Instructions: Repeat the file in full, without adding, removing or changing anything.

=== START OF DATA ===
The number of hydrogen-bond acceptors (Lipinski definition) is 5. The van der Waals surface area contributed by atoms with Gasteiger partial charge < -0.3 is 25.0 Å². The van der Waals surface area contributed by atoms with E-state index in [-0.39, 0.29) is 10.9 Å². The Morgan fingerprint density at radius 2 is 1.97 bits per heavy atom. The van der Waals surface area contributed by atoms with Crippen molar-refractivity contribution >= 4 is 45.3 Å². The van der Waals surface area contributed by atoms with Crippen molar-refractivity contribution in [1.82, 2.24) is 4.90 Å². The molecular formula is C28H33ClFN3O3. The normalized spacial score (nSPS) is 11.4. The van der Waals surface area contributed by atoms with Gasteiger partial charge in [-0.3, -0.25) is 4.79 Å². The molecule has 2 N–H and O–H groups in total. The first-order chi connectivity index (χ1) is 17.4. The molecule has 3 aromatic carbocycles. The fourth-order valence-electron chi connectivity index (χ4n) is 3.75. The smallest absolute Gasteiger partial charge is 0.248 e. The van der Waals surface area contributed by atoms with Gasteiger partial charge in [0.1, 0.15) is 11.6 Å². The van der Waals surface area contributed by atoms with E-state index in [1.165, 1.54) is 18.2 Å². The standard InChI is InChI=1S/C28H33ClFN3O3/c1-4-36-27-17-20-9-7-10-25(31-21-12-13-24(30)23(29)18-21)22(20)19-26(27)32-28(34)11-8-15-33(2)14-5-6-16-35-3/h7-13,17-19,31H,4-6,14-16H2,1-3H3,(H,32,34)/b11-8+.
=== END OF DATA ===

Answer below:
The number of hydrogen-bond acceptors (Lipinski definition) is 5. The van der Waals surface area contributed by atoms with Gasteiger partial charge < -0.3 is 25.0 Å². The van der Waals surface area contributed by atoms with E-state index in [-0.39, 0.29) is 10.9 Å². The Morgan fingerprint density at radius 2 is 1.97 bits per heavy atom. The van der Waals surface area contributed by atoms with Crippen molar-refractivity contribution >= 4 is 45.3 Å². The van der Waals surface area contributed by atoms with Crippen molar-refractivity contribution in [1.82, 2.24) is 4.90 Å². The molecular formula is C28H33ClFN3O3. The normalized spacial score (nSPS) is 11.4. The van der Waals surface area contributed by atoms with Gasteiger partial charge in [-0.3, -0.25) is 4.79 Å². The molecule has 2 N–H and O–H groups in total. The first-order chi connectivity index (χ1) is 17.4. The molecule has 3 aromatic carbocycles. The fourth-order valence-electron chi connectivity index (χ4n) is 3.75. The smallest absolute Gasteiger partial charge is 0.248 e. The van der Waals surface area contributed by atoms with Gasteiger partial charge in [0.1, 0.15) is 11.6 Å². The van der Waals surface area contributed by atoms with E-state index in [1.165, 1.54) is 18.2 Å². The standard InChI is InChI=1S/C28H33ClFN3O3/c1-4-36-27-17-20-9-7-10-25(31-21-12-13-24(30)23(29)18-21)22(20)19-26(27)32-28(34)11-8-15-33(2)14-5-6-16-35-3/h7-13,17-19,31H,4-6,14-16H2,1-3H3,(H,32,34)/b11-8+.